We present results of monitoring studies on emergent coral reefs and submerged shoals, two potentially sensitive seabed habitats found within range of the modeled hydrocarbon plume from the 2009 Montara uncontrolled release in the Timor Sea.
Divers conducted reef surveys 6 and 16 months after the release was stopped. Hydrocarbons were detected in surface carbonate sediments at very low levels and declined between the two surveys in both frequency of occurrence and concentration. While hydrocarbon degradation precluded source matching, some samples were consistent with a Montara type oil, but there was also evidence for multiple sources of hydrocarbons in the region. Coral and fish communities were in good condition and potential indicators of disturbance in some elements, for example moderate levels of coral bleaching observed in 2010, were related to unusually warm sea surface temperatures rather than distance from the well head platform or plume.
The submerged shoals component targeted a series of nine discrete shoals ~30-150 km from Montara well head platform. The shoals have abrupt bathymetric profiles rising from 100-200 m depths to within 15-36 m of the sea surface. Sufficient light reaches these plateau environments to support benthic habitats for primary producers, including algae, corals and seagrass. Sampling used remotely deployed cameras and grabs.Benthic and fish communities were diverse and shared many species with shallow coral reefs. Hydrocarbon contamination was measured around the base of the shoals. While there was no conclusive evidence of a impact from the spill, spatial patterns in a subset of the fish data showed a reduction in abundance and diversity at shoals closest to the well head. Similarly a marked reduction in seagrass was noted on one shoal closest to the well head platform in the period between surveys, 6-16 months after the release was stopped. These observations may reflect an influence from the hydrocarbon release but could equally be the result of natural spatial patterns and disturbance events in the region.
Overall, the lack of sufficient prior data characterizing the region, especially for the shoals, constrained insights into any effect or otherwise of the spill and reinforces the need for regional scale baseline data. These surveys make a significant contribution and an excellent starting point for baseline characterization of the broader suite of emergent reefs and submerged shoal habitats in the Browse Basin.
As part of the Devil Creek Development Project, Apache successfully used horizontal directional drilling (HDD) with a delayed break out as the installation method for the shoreline crossing of a new gas pipeline at Gnoorea Point, 45 km southwest of Dampier, Western Australia to achieve excellent environmental and social outcomes.
Technical, environmental and community engagement challenges included an HDD reach distance of 1.85 km, a delayed break out technique, hard complex and variable geological strata, the HDD exit point in shallow water (6 m) and surrounded by benthic habitats consisting of corals, seagrass and macroalgae within a Marine Conservation Reserve, stringent regulatory requirements and the onshore drilling location directly adjacent to a heavily used camping area and a public boat ramp with adjacent beach.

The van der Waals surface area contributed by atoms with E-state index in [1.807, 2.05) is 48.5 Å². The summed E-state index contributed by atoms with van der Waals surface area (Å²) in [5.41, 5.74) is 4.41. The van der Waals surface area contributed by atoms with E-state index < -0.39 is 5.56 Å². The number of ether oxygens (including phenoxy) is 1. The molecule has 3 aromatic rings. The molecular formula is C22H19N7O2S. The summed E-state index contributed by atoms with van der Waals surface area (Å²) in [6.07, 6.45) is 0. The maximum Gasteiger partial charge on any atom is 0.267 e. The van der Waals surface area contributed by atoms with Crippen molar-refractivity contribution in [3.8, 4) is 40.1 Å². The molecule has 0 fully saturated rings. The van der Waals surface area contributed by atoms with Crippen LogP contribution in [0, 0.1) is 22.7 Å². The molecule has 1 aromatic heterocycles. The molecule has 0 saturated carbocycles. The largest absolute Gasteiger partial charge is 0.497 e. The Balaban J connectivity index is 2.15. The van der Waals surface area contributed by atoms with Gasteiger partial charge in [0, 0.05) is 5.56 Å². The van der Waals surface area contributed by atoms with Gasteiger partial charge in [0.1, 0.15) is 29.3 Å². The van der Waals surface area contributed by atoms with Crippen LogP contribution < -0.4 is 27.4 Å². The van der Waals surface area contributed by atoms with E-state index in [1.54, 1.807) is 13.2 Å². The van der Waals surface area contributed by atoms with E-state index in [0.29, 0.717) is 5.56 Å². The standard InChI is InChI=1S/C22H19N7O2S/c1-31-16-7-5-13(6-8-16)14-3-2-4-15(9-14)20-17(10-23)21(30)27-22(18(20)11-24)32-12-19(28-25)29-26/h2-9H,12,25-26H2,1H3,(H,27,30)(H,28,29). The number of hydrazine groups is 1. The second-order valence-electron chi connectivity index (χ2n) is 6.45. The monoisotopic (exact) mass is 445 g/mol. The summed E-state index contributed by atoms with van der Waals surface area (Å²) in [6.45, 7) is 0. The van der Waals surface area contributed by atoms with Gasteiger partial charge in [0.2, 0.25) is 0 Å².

To achieve minimal disturbance to the marine environment and social amenity of the surroundings, an extensive and innovative marine monitoring programme was used in combination with an intensive community engagement programme. The techniques used for this project have application to oil and gas activities involving stringent regulatory requirements, sensitive marine environments and proximity to public amenities.
Results, Observations and Conclusions
Mapping of the drilling fluid showed a small area of the seabed that was affected. Some small, unplanned areas of leakage of drilling fluid onto the seabed were also identified and the leaks remediated: these leakages occupied only a very small area of the seabed. Apache were required to demonstrate that HDD activities resulted in no more than 0.5% loss of seagrass, macroalgae and coral based upon losses predicted from mapping, modeling suspended sediment concentrations in the water column and sedimentation rates on the seabed based on drilling fluid discharge rates and applying conservative coral health threshold criteria to discharge model outputs to predict zones of impact to benthic habitats. An extensive marine monitoring programme, sampling before and after HDD, using high definition video camera to capture photoquadrats conclusively demonstrated that losses were significantly less than predicted and permitted.
Drilling operations were a 24 hour activity and located directly adjacent to a popular camp site and boat ramp. Apache engaged with the community before and during the HDD activity and no complaints were received from the users of the area during operations.
Significance of the Subject Matter
Provides an example of industry's ability to operate successfully in sensitive marine environments and close proximity to communities.
This paper describes a novel instrumental technique using astronomical cameras modified to monitor the whole-of-sky light emissions visible to marine turtles nesting near industrial developments in Western Australia. The results provide quantitative and qualitative data on specific light sources including sky glow which cannot be otherwise be measured in a field setting. The quantitative and qualitative results provide environmental practitioners and managers with the first reliable tool with which to monitor light emissions. This instrumental method has application well beyond marine turtles and can be used to measure and monitor light in any setting and for any receptor (wildlife or human) exposed to light, either astral or artificial.